Dem senator backing Sessions for attorney general

Sen. Jeff SessionsJefferson (Jeff) Beauregard SessionsPress: Ukraine's not the only outrage To understand death behind bars, we need more information White House backs Stephen Miller amid white nationalist allegations MORE's (R-Ala.) bid to become the next attorney general has the backing of a Democratic senator.

Sen. Joe ManchinJoseph (Joe) ManchinPolitical purity tests are for losers Former coal exec Don Blankenship launches third-party presidential bid Centrist Democrats seize on state election wins to rail against Warren's agenda MORE (D-W.Va.) says he's supporting President-elect Donald TrumpDonald John TrumpFive takeaways from the Democratic debate As Buttigieg rises, Biden is still the target Leading Democrats largely pull punches at debate MORE's pick of Sessions, journalist Salena Zito tweeted Friday afternoon. 

.@Sen_JoeManchin says in our interview in Charleston West Virginia he supports @SenatorSessions for Trump's AG pic.twitter.com/8kMl4IHs5O

— SalenaZito (@SalenaZito) November 18, 2016
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Manchin's support is a big boost to Sessions's chances. He needs a simple majority in the Senate to be confirmed, and the GOP is expected to control 52 seats in the chamber after next month's Louisiana runoff elections. 
 
 
Top Democrats have voiced skepticism about the pick of Sessions, while acknowledging they personally know and get along with the GOP senator. 

Democratic Sens. Dianne Feinstein (Calif.), Chris Coons (Del.), Patrick Leahy (Vt.), Sheldon Whitehouse (R.I.) and Richard Blumenthal(Conn.), all Judiciary Committee members, pledged to give Sessions a fair but thorough vetting process.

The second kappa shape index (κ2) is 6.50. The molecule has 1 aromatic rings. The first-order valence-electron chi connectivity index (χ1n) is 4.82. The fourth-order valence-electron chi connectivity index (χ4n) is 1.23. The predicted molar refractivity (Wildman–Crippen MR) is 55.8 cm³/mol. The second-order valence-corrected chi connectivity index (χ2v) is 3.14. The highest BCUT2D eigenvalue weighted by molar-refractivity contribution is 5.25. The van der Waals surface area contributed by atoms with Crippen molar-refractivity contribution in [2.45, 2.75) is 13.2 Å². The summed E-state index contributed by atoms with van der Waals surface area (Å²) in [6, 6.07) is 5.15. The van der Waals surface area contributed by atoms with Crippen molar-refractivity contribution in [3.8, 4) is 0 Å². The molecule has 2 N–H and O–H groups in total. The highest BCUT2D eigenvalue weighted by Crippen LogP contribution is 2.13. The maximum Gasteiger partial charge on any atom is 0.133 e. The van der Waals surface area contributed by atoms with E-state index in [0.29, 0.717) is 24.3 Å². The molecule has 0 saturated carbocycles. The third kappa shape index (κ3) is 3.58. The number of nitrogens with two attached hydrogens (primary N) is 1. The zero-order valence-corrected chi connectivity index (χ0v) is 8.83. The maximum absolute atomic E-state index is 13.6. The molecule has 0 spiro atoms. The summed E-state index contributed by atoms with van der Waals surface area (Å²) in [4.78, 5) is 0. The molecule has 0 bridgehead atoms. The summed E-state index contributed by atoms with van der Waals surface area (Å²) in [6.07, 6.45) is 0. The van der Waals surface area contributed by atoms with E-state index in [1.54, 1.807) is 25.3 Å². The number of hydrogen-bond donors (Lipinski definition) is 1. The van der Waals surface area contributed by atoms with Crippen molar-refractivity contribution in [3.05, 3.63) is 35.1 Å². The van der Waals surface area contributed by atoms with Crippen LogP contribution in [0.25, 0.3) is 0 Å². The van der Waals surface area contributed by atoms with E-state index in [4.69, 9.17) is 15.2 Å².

Feinstein, who will be the committee's top Democrat in 2017, also appeared to fire a warning shot that Sessions will have to show he’s not too loyal to Trump.

But Sen. Elizabeth WarrenElizabeth Ann WarrenFive takeaways from the Democratic debate As Buttigieg rises, Biden is still the target Leading Democrats largely pull punches at debate MORE (D-Mass.) called on Trump to drop Sessions, warning if he didn't, the Senate could block the GOP senator for the second time. 

Senators blocked Sessions from getting a federal judgeship in 1986 after allegations — that Sessions has repeatedly denied — that he called an African-American assistant U.S. attorney “boy” and called the NAACP and the American Civil Liberties Union “un-American.”

Manchin, who faces a potentially difficult reelection bid in 2018, has created headlines since last week's election for breaking with his party. After outgoing Minority Leader Harry ReidHarry Mason ReidHarry Reid: Early voting states Iowa, New Hampshire 'not representative of the country anymore' The Memo: Democrats confront prospect of long primary Bottom Line MORE (D-Nev.) ripped Trump in a statement, Manchin called his rhetoric an "absolute embarrassment."